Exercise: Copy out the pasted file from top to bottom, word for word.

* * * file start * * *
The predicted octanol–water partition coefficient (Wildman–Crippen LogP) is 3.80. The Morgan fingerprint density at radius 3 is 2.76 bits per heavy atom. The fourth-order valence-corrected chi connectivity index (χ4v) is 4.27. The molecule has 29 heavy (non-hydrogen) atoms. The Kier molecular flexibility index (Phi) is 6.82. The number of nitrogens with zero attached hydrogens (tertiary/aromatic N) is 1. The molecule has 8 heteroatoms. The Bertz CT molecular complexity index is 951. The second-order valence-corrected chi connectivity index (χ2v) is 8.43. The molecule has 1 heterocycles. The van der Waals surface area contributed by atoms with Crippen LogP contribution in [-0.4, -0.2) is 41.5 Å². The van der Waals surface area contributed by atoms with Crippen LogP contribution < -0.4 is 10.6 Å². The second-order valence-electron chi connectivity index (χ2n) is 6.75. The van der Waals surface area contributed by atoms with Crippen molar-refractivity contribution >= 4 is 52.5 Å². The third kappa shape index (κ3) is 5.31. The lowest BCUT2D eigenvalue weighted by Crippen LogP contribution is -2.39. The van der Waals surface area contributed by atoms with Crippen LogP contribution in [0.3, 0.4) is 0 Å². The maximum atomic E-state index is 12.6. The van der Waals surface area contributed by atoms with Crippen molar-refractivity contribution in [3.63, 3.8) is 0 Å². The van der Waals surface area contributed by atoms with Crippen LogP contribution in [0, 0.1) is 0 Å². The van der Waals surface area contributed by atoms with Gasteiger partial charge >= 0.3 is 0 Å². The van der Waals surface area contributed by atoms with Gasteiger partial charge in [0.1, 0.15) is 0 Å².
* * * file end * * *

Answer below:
The predicted octanol–water partition coefficient (Wildman–Crippen LogP) is 3.80. The Morgan fingerprint density at radius 3 is 2.76 bits per heavy atom. The fourth-order valence-corrected chi connectivity index (χ4v) is 4.27. The molecule has 29 heavy (non-hydrogen) atoms. The Kier molecular flexibility index (Phi) is 6.82. The number of nitrogens with zero attached hydrogens (tertiary/aromatic N) is 1. The molecule has 8 heteroatoms. The Bertz CT molecular complexity index is 951. The second-order valence-corrected chi connectivity index (χ2v) is 8.43. The molecule has 1 heterocycles. The van der Waals surface area contributed by atoms with Crippen LogP contribution in [-0.4, -0.2) is 41.5 Å². The van der Waals surface area contributed by atoms with Crippen LogP contribution < -0.4 is 10.6 Å². The second-order valence-electron chi connectivity index (χ2n) is 6.75. The van der Waals surface area contributed by atoms with Crippen molar-refractivity contribution >= 4 is 52.5 Å². The third kappa shape index (κ3) is 5.31. The lowest BCUT2D eigenvalue weighted by Crippen LogP contribution is -2.39. The van der Waals surface area contributed by atoms with Crippen LogP contribution in [0.3, 0.4) is 0 Å². The maximum atomic E-state index is 12.6. The van der Waals surface area contributed by atoms with Crippen molar-refractivity contribution in [3.63, 3.8) is 0 Å². The van der Waals surface area contributed by atoms with Crippen LogP contribution in [0, 0.1) is 0 Å². The van der Waals surface area contributed by atoms with Gasteiger partial charge >= 0.3 is 0 Å². The van der Waals surface area contributed by atoms with Gasteiger partial charge in [0.1, 0.15) is 0 Å².